DR UK and our members respond to Commons defeat of Lords amendments

Tue,23 February 2016
News Participation

The result of the Commons vote not to reinstate the 25% cut to new ESA claimants from April 2017 is bitterly disappointing.  

Liz Sayce DR UK CEO says:

"There is no evidence that the £30 a week paid to disabled people in the work related activity group acts as a disincentive to work.  

Instead, all the evidence from a recent Parliamentary review finds that the cut will make it difficult for disabled people to be able to afford to take part in things like training and work experience.  

It will also lead to disabled people struggling to pay food and heating bills which will have a damaging impact on their physical and mental health. 

Disability Rights UK members and supporters and other charities have lobbied hard for MPs to back the Lords amendments to the Welfare and Work Bill.  

The 38 Degrees petition against the ESA cut, which Disability Rights UK set up, and now has over 103,000 signatures. 

But the fight is not over yet as the Bill goes back to the Lords on Monday 29 February when we will again lobby for it to be amended again before it is sent back to the Commons.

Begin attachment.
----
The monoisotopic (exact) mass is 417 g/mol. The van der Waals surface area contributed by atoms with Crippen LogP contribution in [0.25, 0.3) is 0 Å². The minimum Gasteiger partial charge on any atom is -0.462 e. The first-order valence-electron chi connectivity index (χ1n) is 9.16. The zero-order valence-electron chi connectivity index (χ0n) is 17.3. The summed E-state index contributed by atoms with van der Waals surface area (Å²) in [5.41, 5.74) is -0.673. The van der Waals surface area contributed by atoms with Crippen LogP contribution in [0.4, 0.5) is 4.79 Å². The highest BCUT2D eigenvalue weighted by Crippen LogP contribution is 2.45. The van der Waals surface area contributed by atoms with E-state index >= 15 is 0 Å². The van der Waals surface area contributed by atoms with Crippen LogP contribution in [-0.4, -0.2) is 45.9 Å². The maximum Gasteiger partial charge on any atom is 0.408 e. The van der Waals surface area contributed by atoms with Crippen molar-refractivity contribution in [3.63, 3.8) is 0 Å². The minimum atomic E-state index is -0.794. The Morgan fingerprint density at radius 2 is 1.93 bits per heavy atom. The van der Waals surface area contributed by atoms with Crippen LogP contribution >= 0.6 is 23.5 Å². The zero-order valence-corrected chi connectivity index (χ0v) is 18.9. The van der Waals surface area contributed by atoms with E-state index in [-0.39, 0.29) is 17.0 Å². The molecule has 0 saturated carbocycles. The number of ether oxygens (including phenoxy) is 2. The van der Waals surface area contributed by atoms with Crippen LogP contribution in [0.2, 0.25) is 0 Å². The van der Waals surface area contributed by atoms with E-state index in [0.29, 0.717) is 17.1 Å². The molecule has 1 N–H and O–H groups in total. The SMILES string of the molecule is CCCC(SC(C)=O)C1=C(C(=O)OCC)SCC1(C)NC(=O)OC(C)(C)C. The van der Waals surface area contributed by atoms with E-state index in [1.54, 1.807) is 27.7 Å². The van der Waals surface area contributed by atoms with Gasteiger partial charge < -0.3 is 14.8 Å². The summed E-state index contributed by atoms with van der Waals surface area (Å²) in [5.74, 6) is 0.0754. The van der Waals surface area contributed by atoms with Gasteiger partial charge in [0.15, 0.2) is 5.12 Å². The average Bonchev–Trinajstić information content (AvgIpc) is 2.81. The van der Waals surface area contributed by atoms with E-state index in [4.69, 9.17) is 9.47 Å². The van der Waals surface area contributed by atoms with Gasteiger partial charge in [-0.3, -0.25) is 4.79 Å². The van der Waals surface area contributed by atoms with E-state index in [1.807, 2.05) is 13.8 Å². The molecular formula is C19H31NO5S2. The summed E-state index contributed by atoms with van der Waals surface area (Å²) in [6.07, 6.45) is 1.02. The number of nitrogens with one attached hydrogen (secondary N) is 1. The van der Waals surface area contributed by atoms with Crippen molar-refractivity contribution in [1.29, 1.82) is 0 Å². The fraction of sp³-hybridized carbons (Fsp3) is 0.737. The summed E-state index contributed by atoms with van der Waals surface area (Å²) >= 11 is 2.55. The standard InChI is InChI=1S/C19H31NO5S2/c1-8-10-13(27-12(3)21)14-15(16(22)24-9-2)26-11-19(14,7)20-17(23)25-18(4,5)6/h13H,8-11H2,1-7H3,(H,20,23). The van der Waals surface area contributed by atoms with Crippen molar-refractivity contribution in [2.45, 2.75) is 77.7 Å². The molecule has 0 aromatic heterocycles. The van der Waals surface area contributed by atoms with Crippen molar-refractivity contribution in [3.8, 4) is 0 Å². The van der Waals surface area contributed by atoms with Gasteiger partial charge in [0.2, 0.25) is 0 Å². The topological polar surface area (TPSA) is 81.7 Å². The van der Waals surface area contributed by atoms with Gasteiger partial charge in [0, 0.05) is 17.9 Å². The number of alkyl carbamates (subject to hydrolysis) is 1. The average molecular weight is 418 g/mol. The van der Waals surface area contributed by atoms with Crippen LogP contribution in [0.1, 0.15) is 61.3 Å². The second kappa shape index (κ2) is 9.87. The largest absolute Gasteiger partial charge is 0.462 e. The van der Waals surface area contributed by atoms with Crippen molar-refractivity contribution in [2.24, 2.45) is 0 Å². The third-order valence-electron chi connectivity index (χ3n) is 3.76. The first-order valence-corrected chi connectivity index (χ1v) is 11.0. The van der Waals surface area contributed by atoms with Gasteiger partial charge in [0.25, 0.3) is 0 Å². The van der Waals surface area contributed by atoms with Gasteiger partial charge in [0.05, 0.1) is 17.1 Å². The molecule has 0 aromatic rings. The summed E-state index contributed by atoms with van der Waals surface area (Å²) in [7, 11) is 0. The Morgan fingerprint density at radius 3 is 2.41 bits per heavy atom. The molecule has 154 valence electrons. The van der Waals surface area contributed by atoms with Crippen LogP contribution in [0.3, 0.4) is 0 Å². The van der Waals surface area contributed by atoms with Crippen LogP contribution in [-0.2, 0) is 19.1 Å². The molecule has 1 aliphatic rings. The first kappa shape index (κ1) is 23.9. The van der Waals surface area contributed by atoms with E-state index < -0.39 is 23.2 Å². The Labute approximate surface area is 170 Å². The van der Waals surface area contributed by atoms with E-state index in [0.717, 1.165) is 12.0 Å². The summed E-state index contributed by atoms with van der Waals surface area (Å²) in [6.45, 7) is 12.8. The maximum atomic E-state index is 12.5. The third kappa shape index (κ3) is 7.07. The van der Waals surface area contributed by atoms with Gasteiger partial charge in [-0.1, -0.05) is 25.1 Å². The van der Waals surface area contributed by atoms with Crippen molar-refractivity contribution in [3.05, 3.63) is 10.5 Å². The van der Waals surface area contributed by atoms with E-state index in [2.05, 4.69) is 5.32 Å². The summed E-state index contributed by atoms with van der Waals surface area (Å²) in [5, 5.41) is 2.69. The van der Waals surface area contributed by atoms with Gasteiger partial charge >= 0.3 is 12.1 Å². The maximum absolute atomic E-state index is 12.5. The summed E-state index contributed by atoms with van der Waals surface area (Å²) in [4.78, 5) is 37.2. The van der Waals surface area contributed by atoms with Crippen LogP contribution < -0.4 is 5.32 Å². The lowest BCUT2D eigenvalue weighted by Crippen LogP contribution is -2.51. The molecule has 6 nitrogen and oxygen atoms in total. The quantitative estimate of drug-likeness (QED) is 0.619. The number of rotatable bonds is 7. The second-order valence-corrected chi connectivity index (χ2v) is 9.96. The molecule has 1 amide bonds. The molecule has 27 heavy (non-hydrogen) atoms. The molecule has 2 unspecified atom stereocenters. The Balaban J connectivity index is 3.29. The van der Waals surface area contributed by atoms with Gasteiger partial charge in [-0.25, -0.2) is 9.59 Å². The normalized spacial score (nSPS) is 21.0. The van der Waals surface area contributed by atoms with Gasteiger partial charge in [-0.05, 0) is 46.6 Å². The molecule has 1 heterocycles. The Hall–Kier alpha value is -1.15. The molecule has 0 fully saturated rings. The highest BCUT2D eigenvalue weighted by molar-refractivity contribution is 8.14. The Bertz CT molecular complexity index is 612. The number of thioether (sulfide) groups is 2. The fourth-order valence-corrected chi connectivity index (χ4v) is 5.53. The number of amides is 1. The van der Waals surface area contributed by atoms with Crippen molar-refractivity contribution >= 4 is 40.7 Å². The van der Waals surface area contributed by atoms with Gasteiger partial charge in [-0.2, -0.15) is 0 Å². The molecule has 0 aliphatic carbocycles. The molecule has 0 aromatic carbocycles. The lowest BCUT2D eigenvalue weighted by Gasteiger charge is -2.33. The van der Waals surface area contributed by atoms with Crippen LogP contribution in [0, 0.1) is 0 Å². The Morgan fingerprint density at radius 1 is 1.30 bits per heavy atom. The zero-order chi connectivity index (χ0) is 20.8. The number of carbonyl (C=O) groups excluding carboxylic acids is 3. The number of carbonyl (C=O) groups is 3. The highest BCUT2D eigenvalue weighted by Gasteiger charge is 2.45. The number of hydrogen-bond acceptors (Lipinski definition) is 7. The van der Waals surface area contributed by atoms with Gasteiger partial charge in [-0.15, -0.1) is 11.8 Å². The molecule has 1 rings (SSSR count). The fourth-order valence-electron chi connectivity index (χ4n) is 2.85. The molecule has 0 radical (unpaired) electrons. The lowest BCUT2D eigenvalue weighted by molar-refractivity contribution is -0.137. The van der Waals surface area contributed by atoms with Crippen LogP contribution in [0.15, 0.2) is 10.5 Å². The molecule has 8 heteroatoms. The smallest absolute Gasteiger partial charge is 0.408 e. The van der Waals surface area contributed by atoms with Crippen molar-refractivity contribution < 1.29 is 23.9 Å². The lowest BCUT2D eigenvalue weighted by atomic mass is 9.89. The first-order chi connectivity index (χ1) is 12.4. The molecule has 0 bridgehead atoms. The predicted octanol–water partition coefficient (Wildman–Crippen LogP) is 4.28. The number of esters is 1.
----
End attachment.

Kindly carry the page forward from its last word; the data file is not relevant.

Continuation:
We will continue to argue that the best way to increase disabled peoples’ employment would be to reform the work capability assessment, improve work support and influence systemic changes with employers to overcome barriers to employment."

What some of our members say


"The opposition across society to this cut is overwhelming.

People with a learning disability will be disappointed to see the Government continue to try and force this cut through despite their promise to protect disability benefits.

Just six per cent of people with a learning disability are in employment; however the Government are still yet to provide any robust evidence that cutting ESA WRAG will improve this number.

In fact the evidence available shows it will push disabled people further away from the job market, and closer to poverty."


“We’re disappointed that MPs have failed to recognise the harmful impact that reducing Employment and Support Allowance will have on disabled people.

Half a million disabled people will be affected by this measure – losing around £30 a week at a time when they are already struggling to make ends meet.

Reducing disabled people’s incomes won’t incentivise them to find a job. It will just make life harder.

The Government has committed to halving the disability employment gap, but cutting financial support is not the answer.

To achieve its ambitious target, the Government must invest in expert, tailored support and encourage employers to create flexible, modern workplaces.

The upcoming White Paper on disability, health and employment is an important opportunity to reform the system and make it work for disabled people.”